With these steps in mind, let's start building the PlayMatchingCard() methods.

Matching a Wild

If the card we need to match is a Wild, we will need to use the property DeclaredColor in the PlayerTurn object. We must play a card of that color.

Here's the code for the Wild card version of PlayMatchingCard() (the logic involved in the method is in the comments):

private PlayerTurn PlayMatchingCard(CardColor color)  
{
    var turn = new PlayerTurn();
    turn.Result = TurnResult.PlayedCard;
    var matching = Hand.Where(x => x.Color == color || x.Color == CardColor.Wild).ToList();

    //We cannot play wild draw four unless there are no other matches.  But if we can play it, we must.
    if (matching.All(x => x.Value == CardValue.DrawFour))
    {
        turn.Card = matching.First();
        turn.DeclaredColor = SelectDominantColor();
        turn.Result = TurnResult.WildCard;
        Hand.Remove(matching.First());

        return turn;
    }

    //Otherwise, we play the card that would cause the most damage to the next player.
    if (matching.Any(x => x.Value == CardValue.DrawTwo))
    {
        turn.Card = matching.First(x => x.Value == CardValue.DrawTwo);
        turn.Result = TurnResult.DrawTwo;
        turn.DeclaredColor = turn.Card.Color;
        Hand.Remove(turn.Card);

        return turn;
    }

    if (matching.Any(x => x.Value == CardValue.Skip))
    {
        turn.Card = matching.First(x => x.Value == CardValue.Skip);
        turn.Result = TurnResult.Skip;
        turn.DeclaredColor = turn.Card.Color;
        Hand.Remove(turn.Card);

        return turn;
    }

    if (matching.Any(x => x.Value == CardValue.Reverse))
    {
        turn.Card = matching.First(x => x.Value == CardValue.Reverse);
        turn.Result = TurnResult.Reversed;
        turn.DeclaredColor = turn.Card.Color;
        Hand.Remove(turn.Card);

        return turn;
    }

    //If we cannot play an "attacking" card, we play any number card
    var matchOnColor = matching.Where(x => x.Color == color);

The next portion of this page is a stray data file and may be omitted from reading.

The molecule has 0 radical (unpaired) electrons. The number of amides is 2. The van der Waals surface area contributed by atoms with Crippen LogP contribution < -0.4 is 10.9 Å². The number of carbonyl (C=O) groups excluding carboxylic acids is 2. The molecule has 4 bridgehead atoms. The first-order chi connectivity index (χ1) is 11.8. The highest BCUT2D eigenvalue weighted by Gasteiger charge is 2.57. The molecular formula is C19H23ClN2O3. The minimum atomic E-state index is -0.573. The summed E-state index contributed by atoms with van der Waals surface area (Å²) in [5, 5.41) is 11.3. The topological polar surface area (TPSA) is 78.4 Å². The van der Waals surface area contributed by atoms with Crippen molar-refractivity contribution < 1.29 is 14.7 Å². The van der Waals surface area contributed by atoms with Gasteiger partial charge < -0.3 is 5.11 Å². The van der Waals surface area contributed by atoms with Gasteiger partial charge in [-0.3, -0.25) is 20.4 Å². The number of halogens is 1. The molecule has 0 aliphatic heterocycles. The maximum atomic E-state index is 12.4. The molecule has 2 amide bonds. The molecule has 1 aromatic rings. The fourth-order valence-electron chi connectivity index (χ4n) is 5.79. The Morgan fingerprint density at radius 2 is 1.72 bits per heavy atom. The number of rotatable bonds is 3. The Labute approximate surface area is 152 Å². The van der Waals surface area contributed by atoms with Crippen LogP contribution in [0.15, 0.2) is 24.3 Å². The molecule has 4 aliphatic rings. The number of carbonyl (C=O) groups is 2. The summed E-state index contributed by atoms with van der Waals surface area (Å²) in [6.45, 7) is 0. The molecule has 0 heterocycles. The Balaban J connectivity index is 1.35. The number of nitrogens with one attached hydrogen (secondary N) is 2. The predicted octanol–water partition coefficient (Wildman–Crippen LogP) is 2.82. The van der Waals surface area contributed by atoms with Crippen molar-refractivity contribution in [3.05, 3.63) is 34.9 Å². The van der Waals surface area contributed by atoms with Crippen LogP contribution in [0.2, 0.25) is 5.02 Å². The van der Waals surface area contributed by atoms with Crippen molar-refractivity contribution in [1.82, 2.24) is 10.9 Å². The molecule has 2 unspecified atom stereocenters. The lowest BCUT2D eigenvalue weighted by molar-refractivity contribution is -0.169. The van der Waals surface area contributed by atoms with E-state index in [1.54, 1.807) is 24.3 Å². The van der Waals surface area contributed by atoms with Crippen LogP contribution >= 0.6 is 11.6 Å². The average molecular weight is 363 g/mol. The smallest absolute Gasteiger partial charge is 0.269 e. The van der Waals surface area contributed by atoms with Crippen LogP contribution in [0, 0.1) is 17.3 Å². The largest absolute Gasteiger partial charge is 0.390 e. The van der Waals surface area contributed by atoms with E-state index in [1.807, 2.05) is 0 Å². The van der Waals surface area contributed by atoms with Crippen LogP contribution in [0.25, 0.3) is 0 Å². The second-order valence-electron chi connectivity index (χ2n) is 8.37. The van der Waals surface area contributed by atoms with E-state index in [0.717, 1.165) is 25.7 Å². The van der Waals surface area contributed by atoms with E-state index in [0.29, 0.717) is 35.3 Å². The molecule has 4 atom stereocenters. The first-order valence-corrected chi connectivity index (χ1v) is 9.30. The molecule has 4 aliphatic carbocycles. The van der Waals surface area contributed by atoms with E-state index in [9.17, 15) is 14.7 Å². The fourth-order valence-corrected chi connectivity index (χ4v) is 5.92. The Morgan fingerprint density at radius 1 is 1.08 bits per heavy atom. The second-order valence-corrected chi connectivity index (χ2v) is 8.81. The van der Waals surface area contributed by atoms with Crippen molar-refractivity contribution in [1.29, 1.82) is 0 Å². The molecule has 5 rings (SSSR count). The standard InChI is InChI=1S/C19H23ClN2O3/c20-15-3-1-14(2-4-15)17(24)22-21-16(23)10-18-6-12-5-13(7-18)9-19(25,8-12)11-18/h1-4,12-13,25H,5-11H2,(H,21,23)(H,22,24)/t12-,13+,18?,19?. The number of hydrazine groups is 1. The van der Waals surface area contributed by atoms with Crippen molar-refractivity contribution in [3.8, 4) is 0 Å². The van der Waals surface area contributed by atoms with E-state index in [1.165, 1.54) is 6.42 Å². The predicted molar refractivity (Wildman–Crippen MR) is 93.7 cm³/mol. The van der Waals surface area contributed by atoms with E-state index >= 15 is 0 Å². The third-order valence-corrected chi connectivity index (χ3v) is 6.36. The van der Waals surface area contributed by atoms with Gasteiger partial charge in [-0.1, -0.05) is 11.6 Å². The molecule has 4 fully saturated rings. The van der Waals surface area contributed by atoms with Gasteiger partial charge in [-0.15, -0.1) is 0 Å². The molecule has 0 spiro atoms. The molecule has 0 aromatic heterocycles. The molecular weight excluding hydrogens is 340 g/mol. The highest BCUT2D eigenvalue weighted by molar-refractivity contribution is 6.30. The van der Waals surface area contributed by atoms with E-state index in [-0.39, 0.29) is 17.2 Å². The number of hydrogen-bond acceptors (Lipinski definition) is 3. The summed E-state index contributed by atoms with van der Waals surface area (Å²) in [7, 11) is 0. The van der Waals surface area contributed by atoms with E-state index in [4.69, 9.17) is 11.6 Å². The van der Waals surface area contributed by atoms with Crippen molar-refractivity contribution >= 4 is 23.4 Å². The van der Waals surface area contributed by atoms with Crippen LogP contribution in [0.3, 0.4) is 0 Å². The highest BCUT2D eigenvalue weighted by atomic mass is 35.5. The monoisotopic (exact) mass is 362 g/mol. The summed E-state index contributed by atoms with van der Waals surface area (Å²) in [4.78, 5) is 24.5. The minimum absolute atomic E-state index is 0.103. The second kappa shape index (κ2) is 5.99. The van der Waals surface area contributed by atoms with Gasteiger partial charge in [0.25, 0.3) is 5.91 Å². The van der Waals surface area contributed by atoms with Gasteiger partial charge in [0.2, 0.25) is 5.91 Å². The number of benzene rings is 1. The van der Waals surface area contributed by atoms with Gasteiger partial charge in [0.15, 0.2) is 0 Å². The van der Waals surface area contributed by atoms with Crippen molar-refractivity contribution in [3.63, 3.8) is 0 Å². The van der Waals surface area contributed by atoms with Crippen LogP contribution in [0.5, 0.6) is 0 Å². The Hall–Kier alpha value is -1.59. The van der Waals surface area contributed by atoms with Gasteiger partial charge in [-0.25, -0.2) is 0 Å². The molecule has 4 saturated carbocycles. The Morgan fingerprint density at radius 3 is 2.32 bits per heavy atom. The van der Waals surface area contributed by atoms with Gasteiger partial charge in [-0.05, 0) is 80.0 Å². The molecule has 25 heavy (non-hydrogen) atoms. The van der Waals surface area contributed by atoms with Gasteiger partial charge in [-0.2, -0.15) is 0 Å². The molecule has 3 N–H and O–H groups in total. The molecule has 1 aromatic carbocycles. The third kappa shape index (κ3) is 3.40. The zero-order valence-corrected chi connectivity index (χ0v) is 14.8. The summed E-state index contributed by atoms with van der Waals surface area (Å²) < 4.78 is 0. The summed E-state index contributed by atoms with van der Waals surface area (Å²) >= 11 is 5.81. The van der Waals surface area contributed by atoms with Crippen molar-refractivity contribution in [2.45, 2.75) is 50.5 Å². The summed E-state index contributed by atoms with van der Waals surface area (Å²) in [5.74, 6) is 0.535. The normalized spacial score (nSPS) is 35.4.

if (matchOnColor.Any())
    {
        turn.Card = matchOnColor.First();
        turn.DeclaredColor = turn.Card.Color;
        Hand.Remove(matchOnColor.First());

        return turn;
    }

    //We only play a regular Wild card if we have no other matches
    if (matching.Any(x => x.Value == CardValue.Wild))
    {
        turn.Card = matching.First(x => x.Value == CardValue.Wild);
        turn.DeclaredColor = SelectDominantColor();
        turn.Result = TurnResult.WildCard;
        Hand.Remove(turn.Card);

        return turn;
    }

    //This should never happen
    turn.Result = TurnResult.ForceDraw;
    return turn;
}

Matching a Non-Wild

Now we must consider the situation when the current discard is not a wild card. In my model, the code for this method is very, very similar to the Wild situation, but I couldn't figure out an appropriate way to separate them sanely. Anyway, here's the non-wild version of PlayMatchingCard():

private PlayerTurn PlayMatchingCard(Card currentDiscard)  
{
    var turn = new PlayerTurn();
    turn.Result = TurnResult.PlayedCard;
    var matching = Hand.Where(x => x.Color == currentDiscard.Color || x.Value == currentDiscard.Value || x.Color == CardColor.Wild).ToList();

    //We cannot play wild draw four unless there are no other matches.
    if(matching.All(x => x.Value == CardValue.DrawFour))
    {
        turn.Card = matching.First();
        turn.DeclaredColor = SelectDominantColor();
        turn.Result = TurnResult.WildCard;
        Hand.Remove(matching.First());

        return turn;
    }

    //Otherwise, we play the card that would cause the most damage to the next player.
    if(matching.Any(x=> x.Value == CardValue.DrawTwo))
    {
        turn.Card = matching.First(x => x.Value == CardValue.DrawTwo);
        turn.Result = TurnResult.DrawTwo;
        turn.DeclaredColor = turn.Card.Color;
        Hand.Remove(turn.Card);

        return turn;
    }

    if(matching.Any(x => x.Value == CardValue.Skip))
    {
        turn.Card = matching.First(x => x.Value == CardValue.Skip);
        turn.Result = TurnResult.Skip;
        turn.DeclaredColor = turn.Card.Color;
        Hand.Remove(turn.Card);

        return turn;
    }

    if (matching.Any(x => x.Value == CardValue.Reverse))
    {
        turn.Card = matching.First(x => x.Value == CardValue.Reverse);
        turn.Result = TurnResult.Reversed;
        turn.DeclaredColor = turn.Card.Color;
        Hand.Remove(turn.Card);

        return turn;
    }

    // At this point the player has a choice of sorts
    // Assuming he has a match on color AND a match on value 
    // (with none of the matches being attacking cards), 
    // he can choose which to play.  For this modeling practice, we'll assume 
    // that playing the match with MORE possible matches from his hand 
    // is the better option.

    var matchOnColor = matching.Where(x => x.Color == currentDiscard.Color);
    var matchOnValue = matching.Where(x => x.Value == currentDiscard.Value);